In July, the federal Bureau of Labor Statistics announced that the U.S. consumer price inflation rate rose to 5.4 percent, practically matching the previous month’s 13-year high.
The signs of inflation in Vermont are everywhere, from gas prices hovering around $3 to a significant increase in a bill at local restaurants, who struggle to find workers to stay open and are paying more to the ones that they are lucky to find, to food prices at supermarkets, used cars, lumber, housing and practically everything else.
The rise of prices significantly complicates the lives of over 11 percent of Vermonters who live below the poverty line and to whom any significant rise in food prices or rent prompts them to make sometimes hard choice: one or the other.
Although modest and being presented as a nutritious adjustment, the Biden administration in October of this year will increase the average monthly food stamps benefits by $36 from $121 per person to $157. The increase might look insignificant to many middle-class families, but to 70,000 Vermonters who are the recipient of the food stamps, any increase helps to offset the rise in prices.
According to the the bureau’s June numbers, Vermont’s civilian labor force stood at about 315,000, with 306,000 employed, 9,600 unemployed, with an effective unemployment rate of 3.1, among the lowest in the country.
The continuation of the out-of-state influx of people moving to Vermont, whether escaping large urban areas or relocating to work from home, is only adding to pressure on housing availability and prices. Vermont Business Magazine points out that “Vermont has the third highest increase in real home value in the nation.”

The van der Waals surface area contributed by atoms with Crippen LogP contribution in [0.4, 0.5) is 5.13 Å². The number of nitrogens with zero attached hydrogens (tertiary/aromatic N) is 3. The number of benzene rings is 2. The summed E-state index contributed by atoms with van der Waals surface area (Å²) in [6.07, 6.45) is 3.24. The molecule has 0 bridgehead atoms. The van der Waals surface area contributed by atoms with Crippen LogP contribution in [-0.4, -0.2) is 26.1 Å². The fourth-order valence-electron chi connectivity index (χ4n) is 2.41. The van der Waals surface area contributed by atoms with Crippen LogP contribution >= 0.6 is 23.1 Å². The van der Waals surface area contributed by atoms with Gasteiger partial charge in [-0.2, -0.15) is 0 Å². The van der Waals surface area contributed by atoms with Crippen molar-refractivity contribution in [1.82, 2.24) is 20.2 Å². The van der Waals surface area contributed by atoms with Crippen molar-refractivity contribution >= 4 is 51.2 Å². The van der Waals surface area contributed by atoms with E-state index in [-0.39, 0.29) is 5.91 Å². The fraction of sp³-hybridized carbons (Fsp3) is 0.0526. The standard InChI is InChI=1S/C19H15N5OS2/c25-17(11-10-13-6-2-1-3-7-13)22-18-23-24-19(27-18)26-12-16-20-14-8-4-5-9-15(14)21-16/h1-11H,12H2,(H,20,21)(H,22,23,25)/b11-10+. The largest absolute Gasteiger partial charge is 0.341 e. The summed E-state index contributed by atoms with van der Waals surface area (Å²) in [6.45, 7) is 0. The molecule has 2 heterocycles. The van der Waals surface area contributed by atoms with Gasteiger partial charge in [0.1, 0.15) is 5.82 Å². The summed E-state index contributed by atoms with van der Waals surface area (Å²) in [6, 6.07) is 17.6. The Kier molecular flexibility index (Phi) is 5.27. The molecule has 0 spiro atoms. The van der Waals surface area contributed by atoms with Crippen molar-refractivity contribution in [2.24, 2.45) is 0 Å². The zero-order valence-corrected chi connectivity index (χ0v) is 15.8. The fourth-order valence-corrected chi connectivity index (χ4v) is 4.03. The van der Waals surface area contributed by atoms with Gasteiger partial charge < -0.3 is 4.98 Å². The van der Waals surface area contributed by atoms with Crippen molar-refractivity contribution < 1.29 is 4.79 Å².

With the lowest unemployment rate in the country and a housing shortage, Vermont businesses face a dual dilemma of where to get the employees from and where to house them. The scarcity of workers in Vermont will make businesses increase wages to attract new employees, inevitably passing the cost to the customers in a form of higher prices.
Close to 8 percent of Vermont’s labor force, or 29,000 people, work in the leisure and tourism industry, which adds significant revenue to the state’s treasury. During 2020 and first half of 2021, Vermont was practically shut down to tourists. The pent-up demand from Americans for Vermont foliage and skiing will create a massive logistical headache for local hotels and resorts. The travel and tourism industry will face a shortage of labor and an increase in wages, while dealing with the broken supply chain from China and paying much more to upgrade appliances, equipment and anything else needed to welcome visitors.
Then there is a Vermont’s construction industry. The construction industry, according to the Bureau of Labor Statistics, employs 14,000 people in the state of Vermont. It is the only industry in Vermont that did not have any significant unemployment fluctuation during the pandemic and continued to enjoy robust demand. Vermont homeowners are competing with the Vermont based businesses for plumbers, electricians, HVAC and general contractors. It is not unusual for customers to wait weeks and months for an electrician, small or large repairs, or new construction. If it was not for Vermont’s state policy not to require general contractors to be licensed, contractors would be unable to serve the needs of Vermonters and out-of-state second homeowners, driving wages literally through the roof. Some out-of-state newcomers are bringing their own general contractors from as far as Florida and the Midwest to do home repairs or new construction.
Vermont, with one of the smallest populations in the nation and a significant amount of people living below the poverty line, will need to find a way to deal with rising inflation, the so-called unofficial tax on the poor, and any residents whose incomes cannot be easily adjusted upward to follow the rate of inflation.
The pandemic is delivering to the Green Mountain state pent-up, out-of-state re-settlers and tourists who want all Vermont has to offer. Businesses and politicians should not miss this opportunity, while dealing with the inflationary pressure, to turn an increase in demand for Vermont into a long-lasting economic benefit for all Vermonters.